LS Yes, I’ve been an expat since 1985. I suppose that’s a point of pride—whether or not it should be. I do return to New York most summers, which helps me keep a finger on the American pulse. While some of my time abroad has been in exotic places—Nairobi, Bangkok, Tel Aviv—the abundance of those years has been spent in the comparatively unadventurous United Kingdom. My dozen years in Belfast only qualify as exotic to those who’ve never been there. (Even during the Troubles, Belfast was secretly a sleepy, pleasant, provincial town with, if you will, a visiting circus.)
JS But don’t you feel that, as a writer, you sacrifice something—some sense of language and culture, some sense of place—by not being deeply rooted in a single location? Or do you feel that this very lack of rootedness gives you a wider perspective, a more lucid distance from which to work?
LS Well, ironically, living outside the US translates into being “an American” all the time in a way that when you live stateside you’re never “an American.” My nationality is self-conscious, and it would be nice once in a while to forget about it.
Another drawback is that I’m not as culturally up to date on American matters as I might be. I don’t have the same ear for changing American colloquialisms. (It was only this last year that I figured out that Americans do not have “mobiles” but “cells.”) If that sounds boastful—oh, I’m so British now—this is a considerable disadvantage for a fiction writer who needs to be able to write credible American dialogue. I think in British expressions, and sometimes find myself designing characters or whole books in such a way that I can convert that handicap to an advantage. Otherwise, this anglicized voice in my head slows me down. You know—what’s the American equivalent of a “one-off”? Or how do you call someone “wet” in the US? It’s a problem, and hampers my lucidity.
JS For your information, I think “one-off” is slowly creeping into the US vernacular, but “wet,” no … . What’s the upside, then, of being a perpetual outsider?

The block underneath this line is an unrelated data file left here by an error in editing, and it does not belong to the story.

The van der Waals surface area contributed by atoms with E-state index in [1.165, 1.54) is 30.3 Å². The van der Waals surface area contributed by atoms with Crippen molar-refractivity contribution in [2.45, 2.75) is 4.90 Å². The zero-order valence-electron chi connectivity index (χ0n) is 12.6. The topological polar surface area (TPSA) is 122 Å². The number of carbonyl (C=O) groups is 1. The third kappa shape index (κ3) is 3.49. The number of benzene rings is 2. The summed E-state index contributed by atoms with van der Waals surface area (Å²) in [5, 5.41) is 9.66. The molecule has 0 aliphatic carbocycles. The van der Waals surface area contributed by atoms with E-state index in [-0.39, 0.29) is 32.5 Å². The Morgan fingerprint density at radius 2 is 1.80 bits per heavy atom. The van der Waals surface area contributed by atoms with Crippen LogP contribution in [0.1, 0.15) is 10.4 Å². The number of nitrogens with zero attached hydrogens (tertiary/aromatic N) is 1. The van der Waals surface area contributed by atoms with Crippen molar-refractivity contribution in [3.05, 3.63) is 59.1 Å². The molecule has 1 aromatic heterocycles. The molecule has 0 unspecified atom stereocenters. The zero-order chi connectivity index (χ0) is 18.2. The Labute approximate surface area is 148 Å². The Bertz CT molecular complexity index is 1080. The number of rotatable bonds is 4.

LS The upside is that I live in a larger world, emotionally, politically, and intellectually. Events outside US borders are real to me, especially those in countries I’ve lived in. On returning to New York, I have a precious (though very brief) fresh window on my own country and can see and hear things to which I’d otherwise be inured. For example, did you realize that American newscasters shout? They do; they yell the news at you, like Garrett Morris on Saturday Night Live in the corner of the screen screaming the news for the deaf. I only noticed this on my return to New York last month, after nine months of the soothing tones of Jeremy Paxman on BBC2, a channel less given to bellowing. Furthermore, as a journalist with fingers in pies on both sides of the Atlantic, I’ve carved out a niche for myself, interpreting each shore for the other. It’s a nice position to occupy, and it makes me feel useful.
JS But how, then, from your place “in between,” do you identify? As an American? As a European? As a Londoner? As a New Yorker? Or does the whole question of national identity seem irrelevant to you, in an age of rampant globalization?
LS My work—an expression that always sounds unbearably pretentious to me—has had too much to do with nationality for me to find it irrelevant. Globalized or not, we all still hail from countries, and think in countries; we still regard a person’s nationality as a crucial piece of information about them. Certainly the fact that I’m an American who has chosen to live outside the US is an important piece of information about me.
I did realize on 9/11 that New York is still dear to me, and it is the single part of the US that I’ve annexed for myself. I suppose I’ve long felt alienated from the rest of America in much the same way as I felt alienated from “Margaret Ann.” Being “only” American has seemed to impose constraints similar to the constraints of that name, and I’ve consistently tried to expand my borders in a literal as well as a metaphorical sense. Something about the US makes me uncomfortable, and I don’t find it easy to put into words what that is. It’s not as simple as not caring for the Bush Administration. Nor is it as simple as seeing Americans as crass, or arrogant, or ignorant—the standard accusations. Rather, Americans seem desperate. The US is on the existential cutting edge; that is, no people has ever had it so good, and hence the country presses the question of what having it good amounts to. The desperation I sense is an undercurrent of, “Is this all there is? Is this as good as it gets?” I don’t feel it’s a very happy place. Yet Americans, most of them, are working terribly hard for a “good life” that seems eternally just out of reach. Beneath all the frantic shopping and selling and dragging the kids to yoga lessons, I detect a pervasive, soul-destroying disappointment.